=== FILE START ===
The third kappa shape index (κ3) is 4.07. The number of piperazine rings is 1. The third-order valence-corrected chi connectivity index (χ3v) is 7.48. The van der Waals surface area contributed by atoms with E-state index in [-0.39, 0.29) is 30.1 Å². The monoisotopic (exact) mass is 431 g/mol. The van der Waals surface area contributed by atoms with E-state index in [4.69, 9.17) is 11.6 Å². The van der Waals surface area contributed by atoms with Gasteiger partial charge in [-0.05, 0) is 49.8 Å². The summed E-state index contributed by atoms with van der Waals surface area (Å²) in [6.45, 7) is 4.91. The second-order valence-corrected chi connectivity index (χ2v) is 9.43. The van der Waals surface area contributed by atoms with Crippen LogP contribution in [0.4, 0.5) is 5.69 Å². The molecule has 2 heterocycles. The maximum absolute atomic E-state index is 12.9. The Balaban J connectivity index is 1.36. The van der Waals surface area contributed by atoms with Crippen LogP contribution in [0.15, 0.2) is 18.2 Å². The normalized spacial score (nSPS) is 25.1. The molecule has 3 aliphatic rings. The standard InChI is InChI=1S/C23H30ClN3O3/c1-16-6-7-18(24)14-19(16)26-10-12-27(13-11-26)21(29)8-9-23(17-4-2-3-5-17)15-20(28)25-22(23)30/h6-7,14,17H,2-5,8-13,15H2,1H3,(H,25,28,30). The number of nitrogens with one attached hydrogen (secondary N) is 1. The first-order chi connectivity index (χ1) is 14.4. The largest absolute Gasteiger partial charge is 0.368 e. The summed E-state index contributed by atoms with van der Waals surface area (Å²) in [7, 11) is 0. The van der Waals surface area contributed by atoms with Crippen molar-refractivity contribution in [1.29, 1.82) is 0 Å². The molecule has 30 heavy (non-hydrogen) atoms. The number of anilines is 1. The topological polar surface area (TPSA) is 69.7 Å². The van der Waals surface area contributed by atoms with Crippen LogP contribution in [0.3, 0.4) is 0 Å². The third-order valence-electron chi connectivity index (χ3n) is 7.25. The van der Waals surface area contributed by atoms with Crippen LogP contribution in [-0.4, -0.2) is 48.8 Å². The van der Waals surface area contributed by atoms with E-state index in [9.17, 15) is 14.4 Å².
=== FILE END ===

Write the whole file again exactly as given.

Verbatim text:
The third kappa shape index (κ3) is 4.07. The number of piperazine rings is 1. The third-order valence-corrected chi connectivity index (χ3v) is 7.48. The van der Waals surface area contributed by atoms with E-state index in [-0.39, 0.29) is 30.1 Å². The monoisotopic (exact) mass is 431 g/mol. The van der Waals surface area contributed by atoms with E-state index in [4.69, 9.17) is 11.6 Å². The van der Waals surface area contributed by atoms with Gasteiger partial charge in [-0.05, 0) is 49.8 Å². The summed E-state index contributed by atoms with van der Waals surface area (Å²) in [6.45, 7) is 4.91. The second-order valence-corrected chi connectivity index (χ2v) is 9.43. The van der Waals surface area contributed by atoms with Crippen LogP contribution in [0.4, 0.5) is 5.69 Å². The molecule has 2 heterocycles. The maximum absolute atomic E-state index is 12.9. The Balaban J connectivity index is 1.36. The van der Waals surface area contributed by atoms with Crippen LogP contribution in [0.15, 0.2) is 18.2 Å². The normalized spacial score (nSPS) is 25.1. The molecule has 3 aliphatic rings. The standard InChI is InChI=1S/C23H30ClN3O3/c1-16-6-7-18(24)14-19(16)26-10-12-27(13-11-26)21(29)8-9-23(17-4-2-3-5-17)15-20(28)25-22(23)30/h6-7,14,17H,2-5,8-13,15H2,1H3,(H,25,28,30). The number of nitrogens with one attached hydrogen (secondary N) is 1. The first-order chi connectivity index (χ1) is 14.4. The largest absolute Gasteiger partial charge is 0.368 e. The summed E-state index contributed by atoms with van der Waals surface area (Å²) in [7, 11) is 0. The van der Waals surface area contributed by atoms with Crippen molar-refractivity contribution in [1.29, 1.82) is 0 Å². The molecule has 30 heavy (non-hydrogen) atoms. The number of anilines is 1. The topological polar surface area (TPSA) is 69.7 Å². The van der Waals surface area contributed by atoms with Crippen LogP contribution in [0.3, 0.4) is 0 Å². The third-order valence-electron chi connectivity index (χ3n) is 7.25. The van der Waals surface area contributed by atoms with Crippen LogP contribution in [-0.4, -0.2) is 48.8 Å². The van der Waals surface area contributed by atoms with E-state index in [9.17, 15) is 14.4 Å².